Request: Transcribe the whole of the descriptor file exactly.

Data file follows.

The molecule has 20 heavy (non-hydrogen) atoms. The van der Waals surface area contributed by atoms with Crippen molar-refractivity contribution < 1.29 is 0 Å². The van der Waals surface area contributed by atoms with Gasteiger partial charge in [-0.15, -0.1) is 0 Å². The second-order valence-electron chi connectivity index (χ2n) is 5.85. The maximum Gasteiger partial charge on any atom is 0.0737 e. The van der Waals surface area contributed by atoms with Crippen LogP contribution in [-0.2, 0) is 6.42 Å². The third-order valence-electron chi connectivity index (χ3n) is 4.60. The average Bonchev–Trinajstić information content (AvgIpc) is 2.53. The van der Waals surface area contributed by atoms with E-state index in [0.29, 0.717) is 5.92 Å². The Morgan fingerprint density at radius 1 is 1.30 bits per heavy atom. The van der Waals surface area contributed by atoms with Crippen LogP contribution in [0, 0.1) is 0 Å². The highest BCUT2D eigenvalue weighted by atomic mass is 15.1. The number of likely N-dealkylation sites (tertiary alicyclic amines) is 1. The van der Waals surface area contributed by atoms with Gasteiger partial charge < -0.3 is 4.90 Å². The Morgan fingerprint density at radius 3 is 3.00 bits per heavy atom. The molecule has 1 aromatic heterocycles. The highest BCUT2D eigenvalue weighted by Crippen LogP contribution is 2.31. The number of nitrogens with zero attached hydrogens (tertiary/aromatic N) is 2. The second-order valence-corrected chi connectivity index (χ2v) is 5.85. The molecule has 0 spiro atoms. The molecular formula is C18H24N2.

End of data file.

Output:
The molecule has 20 heavy (non-hydrogen) atoms. The van der Waals surface area contributed by atoms with Crippen molar-refractivity contribution < 1.29 is 0 Å². The van der Waals surface area contributed by atoms with Gasteiger partial charge in [-0.15, -0.1) is 0 Å². The second-order valence-electron chi connectivity index (χ2n) is 5.85. The maximum Gasteiger partial charge on any atom is 0.0737 e. The van der Waals surface area contributed by atoms with Crippen LogP contribution in [-0.2, 0) is 6.42 Å². The third-order valence-electron chi connectivity index (χ3n) is 4.60. The average Bonchev–Trinajstić information content (AvgIpc) is 2.53. The van der Waals surface area contributed by atoms with E-state index in [0.29, 0.717) is 5.92 Å². The Morgan fingerprint density at radius 1 is 1.30 bits per heavy atom. The van der Waals surface area contributed by atoms with Crippen LogP contribution in [0, 0.1) is 0 Å². The highest BCUT2D eigenvalue weighted by atomic mass is 15.1. The number of likely N-dealkylation sites (tertiary alicyclic amines) is 1. The van der Waals surface area contributed by atoms with Gasteiger partial charge < -0.3 is 4.90 Å². The Morgan fingerprint density at radius 3 is 3.00 bits per heavy atom. The molecule has 1 aromatic heterocycles. The highest BCUT2D eigenvalue weighted by Crippen LogP contribution is 2.31. The number of nitrogens with zero attached hydrogens (tertiary/aromatic N) is 2. The second-order valence-corrected chi connectivity index (χ2v) is 5.85. The molecule has 0 spiro atoms. The molecular formula is C18H24N2.